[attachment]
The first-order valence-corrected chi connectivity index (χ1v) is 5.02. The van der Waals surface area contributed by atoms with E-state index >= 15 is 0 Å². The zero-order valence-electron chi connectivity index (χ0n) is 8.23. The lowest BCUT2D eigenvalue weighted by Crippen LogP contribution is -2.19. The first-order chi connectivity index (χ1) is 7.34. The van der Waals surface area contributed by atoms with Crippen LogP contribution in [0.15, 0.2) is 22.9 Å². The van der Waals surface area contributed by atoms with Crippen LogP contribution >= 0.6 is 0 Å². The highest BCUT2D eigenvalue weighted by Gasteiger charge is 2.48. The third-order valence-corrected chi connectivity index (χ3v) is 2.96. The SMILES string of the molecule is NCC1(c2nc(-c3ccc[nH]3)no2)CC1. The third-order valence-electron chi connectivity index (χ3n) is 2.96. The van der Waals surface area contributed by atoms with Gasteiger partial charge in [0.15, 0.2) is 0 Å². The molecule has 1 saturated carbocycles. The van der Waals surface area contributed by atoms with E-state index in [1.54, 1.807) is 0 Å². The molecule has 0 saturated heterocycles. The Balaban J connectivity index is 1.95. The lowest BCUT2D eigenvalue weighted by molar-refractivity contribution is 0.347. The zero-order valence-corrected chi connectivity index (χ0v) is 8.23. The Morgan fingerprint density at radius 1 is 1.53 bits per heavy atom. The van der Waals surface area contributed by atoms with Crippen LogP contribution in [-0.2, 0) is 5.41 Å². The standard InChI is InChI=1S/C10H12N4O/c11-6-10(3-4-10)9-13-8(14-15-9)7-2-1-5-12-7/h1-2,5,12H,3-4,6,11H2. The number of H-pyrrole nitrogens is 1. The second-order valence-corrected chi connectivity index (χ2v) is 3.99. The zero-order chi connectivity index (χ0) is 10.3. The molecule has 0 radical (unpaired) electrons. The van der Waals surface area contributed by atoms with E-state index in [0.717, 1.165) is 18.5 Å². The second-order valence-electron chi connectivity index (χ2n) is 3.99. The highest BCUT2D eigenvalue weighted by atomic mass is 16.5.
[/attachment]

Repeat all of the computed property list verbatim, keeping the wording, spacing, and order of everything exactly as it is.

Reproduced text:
The first-order valence-corrected chi connectivity index (χ1v) is 5.02. The van der Waals surface area contributed by atoms with E-state index >= 15 is 0 Å². The zero-order valence-electron chi connectivity index (χ0n) is 8.23. The lowest BCUT2D eigenvalue weighted by Crippen LogP contribution is -2.19. The first-order chi connectivity index (χ1) is 7.34. The van der Waals surface area contributed by atoms with Crippen LogP contribution in [0.15, 0.2) is 22.9 Å². The van der Waals surface area contributed by atoms with Crippen LogP contribution >= 0.6 is 0 Å². The highest BCUT2D eigenvalue weighted by Gasteiger charge is 2.48. The third-order valence-corrected chi connectivity index (χ3v) is 2.96. The SMILES string of the molecule is NCC1(c2nc(-c3ccc[nH]3)no2)CC1. The third-order valence-electron chi connectivity index (χ3n) is 2.96. The van der Waals surface area contributed by atoms with Gasteiger partial charge in [0.15, 0.2) is 0 Å². The molecule has 1 saturated carbocycles. The van der Waals surface area contributed by atoms with E-state index in [1.54, 1.807) is 0 Å². The molecule has 0 saturated heterocycles. The Balaban J connectivity index is 1.95. The lowest BCUT2D eigenvalue weighted by molar-refractivity contribution is 0.347. The zero-order valence-corrected chi connectivity index (χ0v) is 8.23. The Morgan fingerprint density at radius 1 is 1.53 bits per heavy atom. The van der Waals surface area contributed by atoms with Crippen LogP contribution in [-0.2, 0) is 5.41 Å². The standard InChI is InChI=1S/C10H12N4O/c11-6-10(3-4-10)9-13-8(14-15-9)7-2-1-5-12-7/h1-2,5,12H,3-4,6,11H2. The number of H-pyrrole nitrogens is 1. The second-order valence-corrected chi connectivity index (χ2v) is 3.99. The zero-order chi connectivity index (χ0) is 10.3. The molecule has 0 radical (unpaired) electrons. The van der Waals surface area contributed by atoms with E-state index in [0.717, 1.165) is 18.5 Å². The second-order valence-electron chi connectivity index (χ2n) is 3.99. The highest BCUT2D eigenvalue weighted by atomic mass is 16.5.